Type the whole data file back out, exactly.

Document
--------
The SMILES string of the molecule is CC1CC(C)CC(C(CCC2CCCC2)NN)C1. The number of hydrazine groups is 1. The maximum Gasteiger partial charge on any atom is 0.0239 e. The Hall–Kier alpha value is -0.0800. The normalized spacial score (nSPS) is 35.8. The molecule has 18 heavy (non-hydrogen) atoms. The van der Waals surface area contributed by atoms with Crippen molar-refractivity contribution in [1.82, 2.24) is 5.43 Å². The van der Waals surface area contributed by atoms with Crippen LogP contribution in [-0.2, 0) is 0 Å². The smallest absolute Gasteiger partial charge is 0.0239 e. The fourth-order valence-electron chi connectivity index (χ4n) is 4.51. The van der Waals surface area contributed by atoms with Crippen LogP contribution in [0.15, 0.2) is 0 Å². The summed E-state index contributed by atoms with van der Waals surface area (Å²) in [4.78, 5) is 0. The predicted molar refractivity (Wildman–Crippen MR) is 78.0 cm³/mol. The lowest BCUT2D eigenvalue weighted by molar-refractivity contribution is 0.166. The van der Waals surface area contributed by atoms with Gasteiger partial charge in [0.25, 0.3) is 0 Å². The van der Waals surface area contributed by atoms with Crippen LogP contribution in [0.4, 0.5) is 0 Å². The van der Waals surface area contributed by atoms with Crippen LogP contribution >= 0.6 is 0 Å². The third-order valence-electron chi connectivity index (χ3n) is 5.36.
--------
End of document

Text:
The SMILES string of the molecule is CC1CC(C)CC(C(CCC2CCCC2)NN)C1. The number of hydrazine groups is 1. The maximum Gasteiger partial charge on any atom is 0.0239 e. The Hall–Kier alpha value is -0.0800. The normalized spacial score (nSPS) is 35.8. The molecule has 18 heavy (non-hydrogen) atoms. The van der Waals surface area contributed by atoms with Crippen molar-refractivity contribution in [1.82, 2.24) is 5.43 Å². The van der Waals surface area contributed by atoms with Crippen LogP contribution in [-0.2, 0) is 0 Å². The smallest absolute Gasteiger partial charge is 0.0239 e. The fourth-order valence-electron chi connectivity index (χ4n) is 4.51. The van der Waals surface area contributed by atoms with Crippen LogP contribution in [0.15, 0.2) is 0 Å². The summed E-state index contributed by atoms with van der Waals surface area (Å²) in [4.78, 5) is 0. The predicted molar refractivity (Wildman–Crippen MR) is 78.0 cm³/mol. The lowest BCUT2D eigenvalue weighted by molar-refractivity contribution is 0.166. The van der Waals surface area contributed by atoms with Gasteiger partial charge in [0.25, 0.3) is 0 Å². The van der Waals surface area contributed by atoms with Crippen LogP contribution in [0.4, 0.5) is 0 Å². The van der Waals surface area contributed by atoms with Crippen LogP contribution >= 0.6 is 0 Å². The third-order valence-electron chi connectivity index (χ3n) is 5.36.